You see, those disciples have been on a bit of a losing streak when we come to this story in Mark’s Gospel. They have just finished arguing about who among them was the greatest disciple, something Jesus did not take very kindly. And they have recently failed in their own attempts to heal people and cast out demons. And even now James and John are cooking up a plan to ask Jesus for special positions of glory. They are stuck in the night of their own making when Jesus causes the dawn to break.
Jesus says “let the healing go on” because whoever is not against us is for us. Jesus insists that worrying about place or position is not what life is all about. Rather, life is about being kind to a child, or offering hospitality to a stranger. Life is about sharing resources generously, and acting with forgiveness in the face of wrong. According to Jesus, life is about practicing compassion with those who are ill or hurt, confused or lost, or just downright annoying. Because whoever is not against us is for us.
Whoever is not against us is for us. That is the opposite of what we usually hear. We are so used to hearing it the other way around, we might miss Jesus’ inflection if we do not listen carefully enough. But if we hear it – if we understand that whoever is not against us is for us, that changes the way we see the world, and the way we understand ourselves in it. It enlarges our field of allies, it opens up a world of possibilities, and it brings to fruition the wildest of hopes. And it can begin in something as small and seemingly insignificant as one cup of cold water.
Jesus seems to suggest here that the bar is placed incredibly low when we understand faithful living as synonymous with acts of generosity. One cup of cold water – just one cup – is enough for wholeness, redemption and shalom. But look what happens to that judgment bar when faithfulness is equated instead with perfection! All of a sudden it is raised to heights we cannot possibly scale, as Jesus says “don’t get too attached to anything you think is yours… your hand, your foot, your eye…hack it off, pluck it out. If you are trying for perfection, if you are equating faith with sinlessness, you may never be free.
We can look at the world around us and go through life with lenses what tell us whoever is not for us is against us. The problem is if we do that, we may be prone to reach for an ax to hack off everything that seems wrong to us. Or, we can reach instead for a cup of cold water. We can offer grace and generosity. We can choose to see anyone who is not against us is for us.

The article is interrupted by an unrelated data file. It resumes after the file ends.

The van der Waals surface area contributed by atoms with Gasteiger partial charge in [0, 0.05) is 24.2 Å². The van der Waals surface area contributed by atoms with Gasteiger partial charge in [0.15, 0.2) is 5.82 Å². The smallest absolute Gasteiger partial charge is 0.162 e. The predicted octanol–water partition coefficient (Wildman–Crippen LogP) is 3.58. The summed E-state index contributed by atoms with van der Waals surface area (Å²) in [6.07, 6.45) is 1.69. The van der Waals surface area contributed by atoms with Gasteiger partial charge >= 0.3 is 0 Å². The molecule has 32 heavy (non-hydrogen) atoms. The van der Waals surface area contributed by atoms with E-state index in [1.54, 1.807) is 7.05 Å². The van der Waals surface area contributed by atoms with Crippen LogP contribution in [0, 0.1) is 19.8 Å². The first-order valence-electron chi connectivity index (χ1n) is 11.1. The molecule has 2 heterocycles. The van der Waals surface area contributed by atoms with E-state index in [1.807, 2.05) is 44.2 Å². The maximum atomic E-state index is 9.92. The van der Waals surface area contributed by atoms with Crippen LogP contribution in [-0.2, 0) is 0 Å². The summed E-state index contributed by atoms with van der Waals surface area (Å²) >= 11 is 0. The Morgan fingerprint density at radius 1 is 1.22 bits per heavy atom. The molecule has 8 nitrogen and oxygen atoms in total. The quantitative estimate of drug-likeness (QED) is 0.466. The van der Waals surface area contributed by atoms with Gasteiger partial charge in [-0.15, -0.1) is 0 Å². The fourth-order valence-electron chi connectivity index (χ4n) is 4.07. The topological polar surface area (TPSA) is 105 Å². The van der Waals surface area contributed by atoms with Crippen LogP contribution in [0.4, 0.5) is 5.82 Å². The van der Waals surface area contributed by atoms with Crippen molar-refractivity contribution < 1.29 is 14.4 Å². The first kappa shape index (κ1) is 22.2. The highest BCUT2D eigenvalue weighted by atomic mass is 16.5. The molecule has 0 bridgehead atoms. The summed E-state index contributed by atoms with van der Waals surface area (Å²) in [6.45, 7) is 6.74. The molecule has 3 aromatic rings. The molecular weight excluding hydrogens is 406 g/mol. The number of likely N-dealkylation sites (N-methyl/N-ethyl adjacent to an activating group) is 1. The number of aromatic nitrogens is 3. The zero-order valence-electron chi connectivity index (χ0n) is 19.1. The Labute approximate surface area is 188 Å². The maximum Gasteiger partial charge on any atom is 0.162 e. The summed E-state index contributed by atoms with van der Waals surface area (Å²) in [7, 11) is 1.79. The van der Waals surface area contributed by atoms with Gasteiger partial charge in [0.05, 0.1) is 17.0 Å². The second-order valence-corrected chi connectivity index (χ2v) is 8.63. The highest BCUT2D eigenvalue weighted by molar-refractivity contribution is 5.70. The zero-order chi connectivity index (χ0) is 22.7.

I spoke with my daughter Kate in Harlingen, Texas this week, who told me a story about one of her clients, a thirteen year old boy who had hitch-hiked, bussed and walked from Guatemala to Texas all by himself – just hoping to find a cup of cold water and a chance for life beyond violence. Kate said they were talking about families, and about hope, and this 13-year old young man said:
I have dreams right now…but I think when I have a family, my dreams will grow and they will become more beautiful. Because then I will be dreaming with other people.
You may have thought it strange that we should be baptizing two children this morning, when we already have a full worship service with communion and all. But there is a reason why today is the perfect day for Lexi and Zander to be baptized. They have given me permission to tell you a little bit of their story, and the dreams they have been dreaming. You see, Lexi and Zander have recently been adopted into the Scott family – and they just could not wait to be adopted into God’s family as well!
This is a family where dreams will grow and become more beautiful. When we learn to dream together, we understand that with God all things are possible. Which is why I say bring in the elephants! There’s plenty of water to go around! Thanks be to God. Amen.